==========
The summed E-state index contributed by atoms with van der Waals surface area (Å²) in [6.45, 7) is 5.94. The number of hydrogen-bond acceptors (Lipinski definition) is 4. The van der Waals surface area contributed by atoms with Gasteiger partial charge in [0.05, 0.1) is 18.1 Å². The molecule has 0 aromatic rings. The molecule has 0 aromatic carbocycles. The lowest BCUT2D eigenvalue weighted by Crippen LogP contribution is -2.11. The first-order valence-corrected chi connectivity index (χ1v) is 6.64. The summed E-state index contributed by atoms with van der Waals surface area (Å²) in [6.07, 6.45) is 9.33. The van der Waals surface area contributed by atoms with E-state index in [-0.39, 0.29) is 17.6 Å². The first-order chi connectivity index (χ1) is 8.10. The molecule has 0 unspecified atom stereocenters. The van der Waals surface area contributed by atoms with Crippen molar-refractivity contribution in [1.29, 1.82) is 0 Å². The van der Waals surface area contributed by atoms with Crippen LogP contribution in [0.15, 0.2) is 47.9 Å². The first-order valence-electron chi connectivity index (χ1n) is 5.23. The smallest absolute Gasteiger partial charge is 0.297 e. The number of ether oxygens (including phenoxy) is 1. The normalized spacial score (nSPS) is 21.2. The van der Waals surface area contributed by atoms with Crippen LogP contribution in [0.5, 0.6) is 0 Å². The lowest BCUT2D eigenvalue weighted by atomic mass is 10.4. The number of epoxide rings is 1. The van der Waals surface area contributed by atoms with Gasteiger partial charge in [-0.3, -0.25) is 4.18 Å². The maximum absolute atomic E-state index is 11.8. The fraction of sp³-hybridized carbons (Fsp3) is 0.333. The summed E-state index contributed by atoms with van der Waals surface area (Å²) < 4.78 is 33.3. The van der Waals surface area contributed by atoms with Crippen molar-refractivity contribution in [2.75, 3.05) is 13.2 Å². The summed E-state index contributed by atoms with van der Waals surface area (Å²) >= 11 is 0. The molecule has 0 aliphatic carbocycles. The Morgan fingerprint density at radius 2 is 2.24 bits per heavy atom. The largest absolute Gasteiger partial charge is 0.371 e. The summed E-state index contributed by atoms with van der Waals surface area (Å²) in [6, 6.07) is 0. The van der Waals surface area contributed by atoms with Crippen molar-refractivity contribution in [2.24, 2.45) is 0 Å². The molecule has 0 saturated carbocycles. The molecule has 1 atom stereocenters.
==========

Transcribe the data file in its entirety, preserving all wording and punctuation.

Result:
The summed E-state index contributed by atoms with van der Waals surface area (Å²) in [6.45, 7) is 5.94. The number of hydrogen-bond acceptors (Lipinski definition) is 4. The van der Waals surface area contributed by atoms with Gasteiger partial charge in [0.05, 0.1) is 18.1 Å². The molecule has 0 aromatic rings. The molecule has 0 aromatic carbocycles. The lowest BCUT2D eigenvalue weighted by Crippen LogP contribution is -2.11. The first-order valence-corrected chi connectivity index (χ1v) is 6.64. The summed E-state index contributed by atoms with van der Waals surface area (Å²) in [6.07, 6.45) is 9.33. The van der Waals surface area contributed by atoms with E-state index in [-0.39, 0.29) is 17.6 Å². The first-order chi connectivity index (χ1) is 8.10. The molecule has 0 unspecified atom stereocenters. The van der Waals surface area contributed by atoms with Crippen molar-refractivity contribution in [1.29, 1.82) is 0 Å². The van der Waals surface area contributed by atoms with Crippen LogP contribution in [0.15, 0.2) is 47.9 Å². The first-order valence-electron chi connectivity index (χ1n) is 5.23. The smallest absolute Gasteiger partial charge is 0.297 e. The number of ether oxygens (including phenoxy) is 1. The normalized spacial score (nSPS) is 21.2. The van der Waals surface area contributed by atoms with Crippen LogP contribution in [0.5, 0.6) is 0 Å². The lowest BCUT2D eigenvalue weighted by atomic mass is 10.4. The number of epoxide rings is 1. The van der Waals surface area contributed by atoms with Gasteiger partial charge in [-0.3, -0.25) is 4.18 Å². The maximum absolute atomic E-state index is 11.8. The fraction of sp³-hybridized carbons (Fsp3) is 0.333. The summed E-state index contributed by atoms with van der Waals surface area (Å²) < 4.78 is 33.3. The van der Waals surface area contributed by atoms with Crippen molar-refractivity contribution in [2.75, 3.05) is 13.2 Å². The summed E-state index contributed by atoms with van der Waals surface area (Å²) >= 11 is 0. The molecule has 0 aliphatic carbocycles. The Morgan fingerprint density at radius 2 is 2.24 bits per heavy atom. The largest absolute Gasteiger partial charge is 0.371 e. The summed E-state index contributed by atoms with van der Waals surface area (Å²) in [6, 6.07) is 0. The van der Waals surface area contributed by atoms with Crippen molar-refractivity contribution in [2.24, 2.45) is 0 Å². The molecule has 0 saturated carbocycles. The molecule has 1 atom stereocenters.